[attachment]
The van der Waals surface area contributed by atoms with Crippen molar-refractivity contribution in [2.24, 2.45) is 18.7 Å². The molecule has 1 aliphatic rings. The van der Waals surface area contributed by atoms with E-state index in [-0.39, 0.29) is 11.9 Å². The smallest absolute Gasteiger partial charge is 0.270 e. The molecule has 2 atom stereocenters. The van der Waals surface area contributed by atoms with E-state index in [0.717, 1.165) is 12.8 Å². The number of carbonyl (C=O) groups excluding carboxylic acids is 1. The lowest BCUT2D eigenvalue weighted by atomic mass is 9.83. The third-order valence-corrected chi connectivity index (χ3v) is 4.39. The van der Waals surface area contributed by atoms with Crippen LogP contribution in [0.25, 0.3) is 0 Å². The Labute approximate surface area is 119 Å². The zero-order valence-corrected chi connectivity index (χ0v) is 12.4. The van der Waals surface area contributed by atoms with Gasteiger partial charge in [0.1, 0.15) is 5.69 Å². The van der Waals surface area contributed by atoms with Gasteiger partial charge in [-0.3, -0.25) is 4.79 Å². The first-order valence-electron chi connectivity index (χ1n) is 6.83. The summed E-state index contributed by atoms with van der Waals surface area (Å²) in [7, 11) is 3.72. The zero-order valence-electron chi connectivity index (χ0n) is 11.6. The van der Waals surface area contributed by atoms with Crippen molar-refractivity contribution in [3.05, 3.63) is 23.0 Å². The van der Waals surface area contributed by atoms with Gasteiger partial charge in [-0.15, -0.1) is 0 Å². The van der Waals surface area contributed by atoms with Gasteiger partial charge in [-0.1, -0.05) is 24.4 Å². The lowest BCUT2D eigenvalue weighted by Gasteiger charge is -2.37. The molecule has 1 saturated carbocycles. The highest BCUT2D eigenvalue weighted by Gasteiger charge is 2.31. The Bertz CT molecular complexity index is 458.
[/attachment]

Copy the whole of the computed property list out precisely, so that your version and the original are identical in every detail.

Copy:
The van der Waals surface area contributed by atoms with Crippen molar-refractivity contribution in [2.24, 2.45) is 18.7 Å². The molecule has 1 aliphatic rings. The van der Waals surface area contributed by atoms with E-state index in [-0.39, 0.29) is 11.9 Å². The smallest absolute Gasteiger partial charge is 0.270 e. The molecule has 2 atom stereocenters. The van der Waals surface area contributed by atoms with E-state index in [0.717, 1.165) is 12.8 Å². The number of carbonyl (C=O) groups excluding carboxylic acids is 1. The lowest BCUT2D eigenvalue weighted by atomic mass is 9.83. The third-order valence-corrected chi connectivity index (χ3v) is 4.39. The van der Waals surface area contributed by atoms with Crippen LogP contribution in [0.25, 0.3) is 0 Å². The Labute approximate surface area is 119 Å². The zero-order valence-corrected chi connectivity index (χ0v) is 12.4. The van der Waals surface area contributed by atoms with Gasteiger partial charge in [0.1, 0.15) is 5.69 Å². The van der Waals surface area contributed by atoms with Gasteiger partial charge in [-0.3, -0.25) is 4.79 Å². The first-order valence-electron chi connectivity index (χ1n) is 6.83. The summed E-state index contributed by atoms with van der Waals surface area (Å²) in [7, 11) is 3.72. The zero-order valence-electron chi connectivity index (χ0n) is 11.6. The van der Waals surface area contributed by atoms with Crippen molar-refractivity contribution in [3.05, 3.63) is 23.0 Å². The van der Waals surface area contributed by atoms with Gasteiger partial charge in [-0.15, -0.1) is 0 Å². The van der Waals surface area contributed by atoms with Gasteiger partial charge in [-0.1, -0.05) is 24.4 Å². The lowest BCUT2D eigenvalue weighted by Gasteiger charge is -2.37. The molecule has 1 saturated carbocycles. The highest BCUT2D eigenvalue weighted by Gasteiger charge is 2.31. The Bertz CT molecular complexity index is 458.